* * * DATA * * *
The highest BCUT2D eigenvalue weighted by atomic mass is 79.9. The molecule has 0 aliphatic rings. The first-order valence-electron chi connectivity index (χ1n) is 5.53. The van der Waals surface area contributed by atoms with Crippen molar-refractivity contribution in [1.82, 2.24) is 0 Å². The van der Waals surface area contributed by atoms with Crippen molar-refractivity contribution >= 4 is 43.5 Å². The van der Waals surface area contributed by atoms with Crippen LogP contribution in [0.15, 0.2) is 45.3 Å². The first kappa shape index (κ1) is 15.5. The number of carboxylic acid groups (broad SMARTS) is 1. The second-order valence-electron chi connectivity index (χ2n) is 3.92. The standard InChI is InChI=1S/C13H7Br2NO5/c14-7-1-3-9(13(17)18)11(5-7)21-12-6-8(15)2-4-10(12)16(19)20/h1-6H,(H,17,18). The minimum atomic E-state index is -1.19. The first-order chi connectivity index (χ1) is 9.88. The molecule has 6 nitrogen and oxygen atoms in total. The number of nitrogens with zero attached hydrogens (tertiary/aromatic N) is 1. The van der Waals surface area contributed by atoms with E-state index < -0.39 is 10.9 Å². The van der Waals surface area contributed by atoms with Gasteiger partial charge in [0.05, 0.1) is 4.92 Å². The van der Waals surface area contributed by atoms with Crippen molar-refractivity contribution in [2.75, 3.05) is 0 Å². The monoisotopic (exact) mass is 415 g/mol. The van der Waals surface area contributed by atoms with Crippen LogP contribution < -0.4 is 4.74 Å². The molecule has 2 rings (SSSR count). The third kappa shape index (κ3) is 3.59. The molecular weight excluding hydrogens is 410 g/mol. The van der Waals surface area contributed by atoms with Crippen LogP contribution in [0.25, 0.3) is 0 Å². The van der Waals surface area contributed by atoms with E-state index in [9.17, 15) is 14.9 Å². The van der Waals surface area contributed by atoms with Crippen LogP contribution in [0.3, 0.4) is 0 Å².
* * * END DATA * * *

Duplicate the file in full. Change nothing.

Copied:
The highest BCUT2D eigenvalue weighted by atomic mass is 79.9. The molecule has 0 aliphatic rings. The first-order valence-electron chi connectivity index (χ1n) is 5.53. The van der Waals surface area contributed by atoms with Crippen molar-refractivity contribution in [1.82, 2.24) is 0 Å². The van der Waals surface area contributed by atoms with Crippen molar-refractivity contribution >= 4 is 43.5 Å². The van der Waals surface area contributed by atoms with Crippen LogP contribution in [0.15, 0.2) is 45.3 Å². The first kappa shape index (κ1) is 15.5. The number of carboxylic acid groups (broad SMARTS) is 1. The second-order valence-electron chi connectivity index (χ2n) is 3.92. The standard InChI is InChI=1S/C13H7Br2NO5/c14-7-1-3-9(13(17)18)11(5-7)21-12-6-8(15)2-4-10(12)16(19)20/h1-6H,(H,17,18). The minimum atomic E-state index is -1.19. The first-order chi connectivity index (χ1) is 9.88. The molecule has 6 nitrogen and oxygen atoms in total. The number of nitrogens with zero attached hydrogens (tertiary/aromatic N) is 1. The van der Waals surface area contributed by atoms with E-state index < -0.39 is 10.9 Å². The van der Waals surface area contributed by atoms with Gasteiger partial charge in [0.05, 0.1) is 4.92 Å². The van der Waals surface area contributed by atoms with Crippen molar-refractivity contribution in [2.75, 3.05) is 0 Å². The monoisotopic (exact) mass is 415 g/mol. The van der Waals surface area contributed by atoms with Crippen LogP contribution < -0.4 is 4.74 Å². The molecule has 2 rings (SSSR count). The third kappa shape index (κ3) is 3.59. The molecular weight excluding hydrogens is 410 g/mol. The van der Waals surface area contributed by atoms with Crippen LogP contribution in [0.25, 0.3) is 0 Å². The van der Waals surface area contributed by atoms with E-state index in [9.17, 15) is 14.9 Å². The van der Waals surface area contributed by atoms with Crippen LogP contribution in [0.3, 0.4) is 0 Å².